Zika Vaccine Candidate Launches Human Study
rZIKV/D4Δ30-713 is a Zika vaccine developed at the NIAID Laboratory of Viral Diseases
Vaccinations have begun in a first-in-human trial of an experimental live, attenuated Zika virus vaccine.
This new clinical study is important since there is not a licensed vaccine for Zika virus available today.
As of July 17, 2018, the Zika registry had recorded 2,474 pregnancies in states and the District of Columbia and 4,900 pregnancies in U.S. territories and freely associated states, since 2015.
Stephen Whitehead, Ph.D., at the National Institute of Allergy and Infectious Diseases (NIAID) Laboratory of Viral Diseases, led the efforts to develop the experimental vaccine, known as rZIKV/D4Δ30-713.
Charles River Laboratories manufactured the vaccine candidate for the Phase 1 clinical trial.
The NIAID laboratory used genetic engineering techniques to create a chimeric virus, made by combining genes from multiple viruses.
The chimeric virus consists of a dengue virus type 4 backbone that expresses Zika virus surface proteins. The chimeric virus is live but attenuated or weakened, so it cannot cause disease in recipients.
When injected into the body, the weakened virus should prompt an immune response.
The Phase 1 clinical trial will enroll a total of 28 healthy, non-pregnant adults, ages 18 to 50, and will analyze this response in participants and assess the safety of the experimental vaccine, which showed promise in earlier tests in rhesus macaque monkeys.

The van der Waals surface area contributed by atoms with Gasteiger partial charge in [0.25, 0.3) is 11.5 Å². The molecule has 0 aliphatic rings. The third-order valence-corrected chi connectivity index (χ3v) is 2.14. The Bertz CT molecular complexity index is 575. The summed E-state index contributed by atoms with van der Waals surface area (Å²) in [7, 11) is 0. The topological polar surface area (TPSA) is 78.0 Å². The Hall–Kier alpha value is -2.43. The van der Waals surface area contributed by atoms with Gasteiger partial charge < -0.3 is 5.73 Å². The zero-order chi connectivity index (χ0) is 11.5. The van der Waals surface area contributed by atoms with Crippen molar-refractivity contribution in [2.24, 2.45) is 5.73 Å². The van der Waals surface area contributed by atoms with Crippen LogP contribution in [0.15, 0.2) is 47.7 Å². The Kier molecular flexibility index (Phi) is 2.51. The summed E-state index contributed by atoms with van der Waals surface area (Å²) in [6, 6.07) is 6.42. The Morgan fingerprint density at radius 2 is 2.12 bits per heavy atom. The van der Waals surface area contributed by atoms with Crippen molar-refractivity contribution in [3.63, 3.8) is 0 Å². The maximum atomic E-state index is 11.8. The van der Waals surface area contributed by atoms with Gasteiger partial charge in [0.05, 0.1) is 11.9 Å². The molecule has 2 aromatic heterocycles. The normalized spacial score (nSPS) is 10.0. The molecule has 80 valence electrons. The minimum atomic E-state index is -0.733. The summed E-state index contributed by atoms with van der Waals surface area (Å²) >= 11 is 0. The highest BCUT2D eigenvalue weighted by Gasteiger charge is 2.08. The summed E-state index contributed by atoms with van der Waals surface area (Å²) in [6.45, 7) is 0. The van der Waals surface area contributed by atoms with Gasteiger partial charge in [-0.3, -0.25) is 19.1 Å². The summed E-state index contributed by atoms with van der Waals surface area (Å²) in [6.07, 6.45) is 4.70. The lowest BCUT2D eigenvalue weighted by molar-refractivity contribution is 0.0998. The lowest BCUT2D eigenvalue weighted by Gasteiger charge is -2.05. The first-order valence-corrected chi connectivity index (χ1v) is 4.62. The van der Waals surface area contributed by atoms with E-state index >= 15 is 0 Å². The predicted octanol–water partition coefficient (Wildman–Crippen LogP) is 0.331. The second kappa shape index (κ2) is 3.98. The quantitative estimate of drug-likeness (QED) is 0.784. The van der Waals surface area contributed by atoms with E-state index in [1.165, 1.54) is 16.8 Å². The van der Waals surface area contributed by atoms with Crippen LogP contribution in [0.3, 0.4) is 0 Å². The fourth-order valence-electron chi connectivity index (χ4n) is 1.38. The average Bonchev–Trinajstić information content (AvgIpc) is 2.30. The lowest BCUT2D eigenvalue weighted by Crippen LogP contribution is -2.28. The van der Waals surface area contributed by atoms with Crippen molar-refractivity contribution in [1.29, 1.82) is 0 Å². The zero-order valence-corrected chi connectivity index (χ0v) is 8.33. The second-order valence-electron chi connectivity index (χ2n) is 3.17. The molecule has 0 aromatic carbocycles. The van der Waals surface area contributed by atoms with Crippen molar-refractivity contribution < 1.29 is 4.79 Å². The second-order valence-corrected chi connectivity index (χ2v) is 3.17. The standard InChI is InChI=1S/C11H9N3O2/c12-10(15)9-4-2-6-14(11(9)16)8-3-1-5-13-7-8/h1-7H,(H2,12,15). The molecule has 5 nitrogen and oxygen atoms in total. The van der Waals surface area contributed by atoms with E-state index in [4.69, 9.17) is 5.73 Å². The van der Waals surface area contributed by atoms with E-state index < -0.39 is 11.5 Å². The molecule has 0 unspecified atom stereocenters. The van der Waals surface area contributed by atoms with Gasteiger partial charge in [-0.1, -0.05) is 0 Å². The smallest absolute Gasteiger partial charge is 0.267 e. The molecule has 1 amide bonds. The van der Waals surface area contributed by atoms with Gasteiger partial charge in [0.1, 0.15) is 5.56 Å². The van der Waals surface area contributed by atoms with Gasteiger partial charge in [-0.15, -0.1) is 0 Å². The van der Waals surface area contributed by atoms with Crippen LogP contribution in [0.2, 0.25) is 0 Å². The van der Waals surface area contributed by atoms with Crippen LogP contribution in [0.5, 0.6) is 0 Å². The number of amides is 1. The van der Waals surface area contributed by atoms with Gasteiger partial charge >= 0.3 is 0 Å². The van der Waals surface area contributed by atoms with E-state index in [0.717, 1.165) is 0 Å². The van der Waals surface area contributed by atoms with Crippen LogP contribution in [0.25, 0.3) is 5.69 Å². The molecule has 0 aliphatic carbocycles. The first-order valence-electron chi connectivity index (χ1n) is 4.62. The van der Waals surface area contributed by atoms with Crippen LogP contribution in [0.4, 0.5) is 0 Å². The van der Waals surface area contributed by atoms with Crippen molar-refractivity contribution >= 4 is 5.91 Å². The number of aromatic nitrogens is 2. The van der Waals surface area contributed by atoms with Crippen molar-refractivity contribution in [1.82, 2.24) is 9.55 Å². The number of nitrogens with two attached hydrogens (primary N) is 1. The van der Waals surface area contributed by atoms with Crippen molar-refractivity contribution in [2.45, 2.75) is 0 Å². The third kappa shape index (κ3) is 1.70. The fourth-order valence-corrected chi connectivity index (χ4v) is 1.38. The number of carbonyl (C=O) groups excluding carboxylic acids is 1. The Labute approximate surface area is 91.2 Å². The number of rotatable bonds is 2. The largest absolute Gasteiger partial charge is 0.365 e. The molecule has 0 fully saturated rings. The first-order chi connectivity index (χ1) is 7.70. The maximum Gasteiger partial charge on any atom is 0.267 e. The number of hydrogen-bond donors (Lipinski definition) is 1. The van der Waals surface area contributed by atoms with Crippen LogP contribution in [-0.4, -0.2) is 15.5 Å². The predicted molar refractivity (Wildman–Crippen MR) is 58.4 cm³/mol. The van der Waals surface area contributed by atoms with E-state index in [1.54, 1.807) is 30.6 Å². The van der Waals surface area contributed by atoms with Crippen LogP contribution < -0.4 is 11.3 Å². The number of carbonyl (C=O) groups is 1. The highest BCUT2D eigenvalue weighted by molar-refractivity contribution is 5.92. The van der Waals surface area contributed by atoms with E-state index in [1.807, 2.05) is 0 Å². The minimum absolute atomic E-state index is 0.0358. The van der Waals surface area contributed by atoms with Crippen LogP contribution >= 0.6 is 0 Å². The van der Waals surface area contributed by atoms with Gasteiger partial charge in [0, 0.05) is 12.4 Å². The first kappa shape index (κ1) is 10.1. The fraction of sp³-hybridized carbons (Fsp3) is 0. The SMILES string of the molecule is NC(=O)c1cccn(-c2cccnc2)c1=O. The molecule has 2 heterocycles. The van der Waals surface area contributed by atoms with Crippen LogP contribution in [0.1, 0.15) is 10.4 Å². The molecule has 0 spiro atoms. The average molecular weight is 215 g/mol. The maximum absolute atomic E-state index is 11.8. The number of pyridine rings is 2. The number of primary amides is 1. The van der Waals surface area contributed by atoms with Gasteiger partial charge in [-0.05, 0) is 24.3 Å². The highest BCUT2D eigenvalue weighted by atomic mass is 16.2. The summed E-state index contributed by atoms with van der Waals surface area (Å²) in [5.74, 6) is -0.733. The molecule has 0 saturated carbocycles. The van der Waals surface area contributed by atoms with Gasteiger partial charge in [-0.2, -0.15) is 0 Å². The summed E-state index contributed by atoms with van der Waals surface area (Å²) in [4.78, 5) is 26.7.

Although most people experience a mild illness or no symptoms when infected with Zika virus, babies born to women infected with Zika virus during pregnancy may have birth defects and/or develop health problems in their early years.
Zika virus is primarily transmitted to humans by the bite of an infected mosquito or can be transmitted through sex.
As a result, the Centers for Disease Control and Prevention (CDC) advises that pregnant women should not travel to areas with risk of Zika. CDC also recommends that partners of pregnant women and couples considering pregnancy should know pregnancy risks and take certain precautions.
“Zika virus infection remains a significant threat to pregnant women and their developing fetuses, and we can expect to see periodic outbreaks and cases in areas where Aedes aegypti mosquitoes thrive,” said NIAID Director Anthony S. Fauci, M.D.
“NIAID remains committed to developing safe and effective Zika vaccines, and we are pleased to begin clinical testing of a live attenuated candidate.”
For more information, visit ClinicalTrials.gov and search identifier NCT03611946.
NIAID-related materials are available on the NIAID website.
The NIAID is sponsoring the trial.